The National Center for Fair & Open Testing (FairTest) held a virtual town hall this week to urge individuals to sign a petition calling for high-stakes testing to be suspended in spring 2021.
High-stakes testing focuses on reading and math skills. The University of Southern California recently released a study that showed support for canceling tests rose from 43% in mid-April to 64% in mid-October. In fact, 72% of Black parents were in favor of cancellation.
Given the unprecedented and disparate situations under which students have been learning due to the ongoing coronavirus pandemic, the panelists agreed that test results would only highlight inequities in public education. One huge consideration is the logistics of bringing students back to school, which can be dangerous for their health and well-being.
“To get all the students tested is very difficult, nearly impossible,” said Dr. Julian Vasquez Heilig, dean of the College of Education at the University of Kentucky. He said high-stakes testing is inherently discriminatory.
“It is the right thing for us to pause and reassess the regimes of testing that we see nationwide and state-to-state,” he added.
FairTest has long advocated against what it calls the biases of standardized testing.
During Tuesday’s panel, experts noted that many students, particularly low-income students, don’t have access to technology at home. Some students have been loaned computers by their schools, but the schools would need to recall those computers for testing purposes.
“It’s not possible to combine in-person testing with remote testing and get accurate information,” said Dr. Lorrie Shepard, distinguished professor of education at University of Colorado. She noted that, while testing proponents use the word “equity,” she cannot get a direct answer on what they will do with the scores to serve an equitable purpose.
“What we need are instructionally grounded assessments that are tied to a unit of instruction,” said Shepard.
Dr. Roxana Marachi, associate professor of education at San Jose State University, said students have been calling out the invasive tactics of online proctoring. To ask third through eighth graders and 11th graders to test in a home environment with a camera on them throughout a test will produce intense anxiety and negatively impact results, she added.
U.S. Representative Jamaal Bowman, a member of the House Education Committee, said these tests are often created by third parties, for-profit vendors, and not by teachers or educators.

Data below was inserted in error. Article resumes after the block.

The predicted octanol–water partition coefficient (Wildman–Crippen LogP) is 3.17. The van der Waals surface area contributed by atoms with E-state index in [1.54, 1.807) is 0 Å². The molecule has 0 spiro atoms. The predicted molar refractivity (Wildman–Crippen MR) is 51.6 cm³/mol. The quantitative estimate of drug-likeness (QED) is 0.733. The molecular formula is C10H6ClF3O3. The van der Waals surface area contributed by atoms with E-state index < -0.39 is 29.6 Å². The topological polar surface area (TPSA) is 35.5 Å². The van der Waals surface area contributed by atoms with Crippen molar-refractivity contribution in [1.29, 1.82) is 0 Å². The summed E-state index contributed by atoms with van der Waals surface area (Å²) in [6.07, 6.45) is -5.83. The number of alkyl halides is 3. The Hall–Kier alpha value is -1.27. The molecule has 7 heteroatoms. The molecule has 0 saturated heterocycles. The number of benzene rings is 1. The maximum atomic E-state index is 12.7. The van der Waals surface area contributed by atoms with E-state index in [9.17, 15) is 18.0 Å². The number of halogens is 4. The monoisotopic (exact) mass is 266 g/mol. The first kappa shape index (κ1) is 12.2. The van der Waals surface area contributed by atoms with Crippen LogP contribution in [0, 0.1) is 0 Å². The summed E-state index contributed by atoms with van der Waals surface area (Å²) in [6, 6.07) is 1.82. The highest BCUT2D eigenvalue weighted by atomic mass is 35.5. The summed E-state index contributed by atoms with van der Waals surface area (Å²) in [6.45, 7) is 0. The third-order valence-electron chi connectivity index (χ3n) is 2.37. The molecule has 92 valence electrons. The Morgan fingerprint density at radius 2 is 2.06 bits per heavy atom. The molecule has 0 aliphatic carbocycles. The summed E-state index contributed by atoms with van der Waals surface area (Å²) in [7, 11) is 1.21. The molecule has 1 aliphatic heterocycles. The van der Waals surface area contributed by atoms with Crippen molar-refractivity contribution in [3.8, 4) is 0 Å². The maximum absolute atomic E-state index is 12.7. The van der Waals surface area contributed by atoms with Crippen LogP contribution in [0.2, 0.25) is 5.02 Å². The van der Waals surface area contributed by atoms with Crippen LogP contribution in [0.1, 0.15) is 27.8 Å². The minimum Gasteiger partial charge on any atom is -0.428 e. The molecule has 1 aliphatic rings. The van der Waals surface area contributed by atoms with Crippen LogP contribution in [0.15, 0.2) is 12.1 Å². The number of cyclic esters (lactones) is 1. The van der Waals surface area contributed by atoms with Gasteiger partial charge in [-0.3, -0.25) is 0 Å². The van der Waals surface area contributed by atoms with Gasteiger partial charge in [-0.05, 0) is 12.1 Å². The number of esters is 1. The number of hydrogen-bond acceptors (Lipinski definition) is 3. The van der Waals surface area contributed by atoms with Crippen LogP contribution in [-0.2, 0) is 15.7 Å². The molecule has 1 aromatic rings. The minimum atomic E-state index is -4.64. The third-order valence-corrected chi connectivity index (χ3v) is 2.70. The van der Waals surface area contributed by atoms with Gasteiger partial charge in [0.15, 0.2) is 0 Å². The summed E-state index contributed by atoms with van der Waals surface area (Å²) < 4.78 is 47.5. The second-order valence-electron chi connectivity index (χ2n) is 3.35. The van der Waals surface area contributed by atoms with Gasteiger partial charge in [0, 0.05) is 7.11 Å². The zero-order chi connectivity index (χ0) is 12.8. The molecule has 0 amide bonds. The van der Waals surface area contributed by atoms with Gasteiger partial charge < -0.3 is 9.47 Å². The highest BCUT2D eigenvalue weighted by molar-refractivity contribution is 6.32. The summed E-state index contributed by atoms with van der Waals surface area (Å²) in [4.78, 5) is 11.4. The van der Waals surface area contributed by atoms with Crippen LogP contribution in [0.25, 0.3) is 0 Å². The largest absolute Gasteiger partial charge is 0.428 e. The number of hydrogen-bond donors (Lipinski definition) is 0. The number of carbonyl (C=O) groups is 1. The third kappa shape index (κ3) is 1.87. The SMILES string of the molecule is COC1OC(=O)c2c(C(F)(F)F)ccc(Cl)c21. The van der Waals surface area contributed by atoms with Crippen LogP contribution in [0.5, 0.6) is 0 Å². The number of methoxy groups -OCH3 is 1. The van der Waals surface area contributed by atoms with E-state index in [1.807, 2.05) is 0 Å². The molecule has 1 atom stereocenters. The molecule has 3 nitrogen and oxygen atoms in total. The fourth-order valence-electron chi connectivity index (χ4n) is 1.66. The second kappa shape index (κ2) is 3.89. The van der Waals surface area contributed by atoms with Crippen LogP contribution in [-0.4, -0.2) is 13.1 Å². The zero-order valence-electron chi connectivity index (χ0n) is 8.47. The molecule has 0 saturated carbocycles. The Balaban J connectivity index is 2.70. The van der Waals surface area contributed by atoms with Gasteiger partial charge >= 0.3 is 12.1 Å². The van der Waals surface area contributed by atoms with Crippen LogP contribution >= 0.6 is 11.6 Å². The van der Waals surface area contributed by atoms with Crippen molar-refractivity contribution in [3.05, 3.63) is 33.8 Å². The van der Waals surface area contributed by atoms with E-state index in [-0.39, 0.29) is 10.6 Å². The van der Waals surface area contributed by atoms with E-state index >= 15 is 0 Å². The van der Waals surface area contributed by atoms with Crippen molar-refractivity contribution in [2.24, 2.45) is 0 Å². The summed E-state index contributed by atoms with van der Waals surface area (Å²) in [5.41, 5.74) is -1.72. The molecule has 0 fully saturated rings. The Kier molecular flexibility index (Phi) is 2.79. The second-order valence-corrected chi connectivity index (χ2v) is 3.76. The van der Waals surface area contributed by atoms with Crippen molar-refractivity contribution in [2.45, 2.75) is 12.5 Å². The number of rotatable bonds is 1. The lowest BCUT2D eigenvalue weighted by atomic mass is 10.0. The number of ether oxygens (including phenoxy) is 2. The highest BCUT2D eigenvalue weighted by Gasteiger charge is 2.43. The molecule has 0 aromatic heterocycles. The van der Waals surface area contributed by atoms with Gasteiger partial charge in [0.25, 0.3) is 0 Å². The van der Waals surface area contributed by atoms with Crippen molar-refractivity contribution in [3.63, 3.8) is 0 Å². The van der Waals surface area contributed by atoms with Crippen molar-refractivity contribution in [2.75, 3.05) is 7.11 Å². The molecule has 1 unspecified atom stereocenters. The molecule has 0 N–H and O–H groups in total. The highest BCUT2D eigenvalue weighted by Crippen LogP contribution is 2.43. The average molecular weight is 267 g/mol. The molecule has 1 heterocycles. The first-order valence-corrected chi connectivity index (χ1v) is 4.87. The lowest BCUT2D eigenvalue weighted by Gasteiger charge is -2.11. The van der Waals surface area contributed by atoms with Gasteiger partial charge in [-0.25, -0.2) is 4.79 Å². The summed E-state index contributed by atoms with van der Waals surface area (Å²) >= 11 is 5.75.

“If teachers do not show certain scores on these particular tests, the teacher is rated ineffective,” said Bowman, who favors cancelling the current annual testing system. “Public schools are rated ineffective and then they are closed in favor of the charter school lobby, which is also a market-based, for-profit lobby.”
Dr. Jack Schneider, an assistant professor of leadership in education at University of Massachusetts Lowell, said that the U.S. is obsessed with standardized testing, which he argues distorts education.
“That’s because of how narrowly we measure and also because of the high stakes we attach to those measurements,” he said. “The things we do measure tend to correlate strongly with demographic variables like family income, race, parental educational attainment. The consequences of this measurement regime tend to land really inequitably across our communities. Where do schools get shut down? It’s in Black and Brown communities and poor communities.”
The panelists were also challenged to offer meaningful and relevant alternatives to high-stakes testing. Heilig said there are a number of alternatives, such performance assessments and portfolios. In a portfolio assessment, students demonstrate what they’ve learned for a group of teachers.
“There are a lot of ways we can do this at the local level using the expertise of the educators who are actually closer to the work that students are doing,” he added.
Marachi said assessment needs to be local, done by teachers and done in an authentic and organic way. Assessments should motivate students and contribute to learning, she said.
Roberto Jimenez-Rivera, a member of the Chelsea School Committee and a political organizer for the Boston Teachers Union, said that the public has to rethink testing as a form of competition.
“It has to be a collaboration to get as many people as possible prepared,” he said. “If we continue to focus on a Bell curve — pitting schools and students against each other to be the best using these assessments that we know are broken, supporting systems that consistently place students of color and their schools at the bottom — students of color are always going to be at the bottom because they’re at a resource disadvantage.
“When I think about what we can do instead of testing, I think we need to invest in our schools to make sure that our poor communities have access to the resources of wealthy communities,” he added. “Otherwise, it doesn’t matter what the assessment is. It’s going to give us the same results.”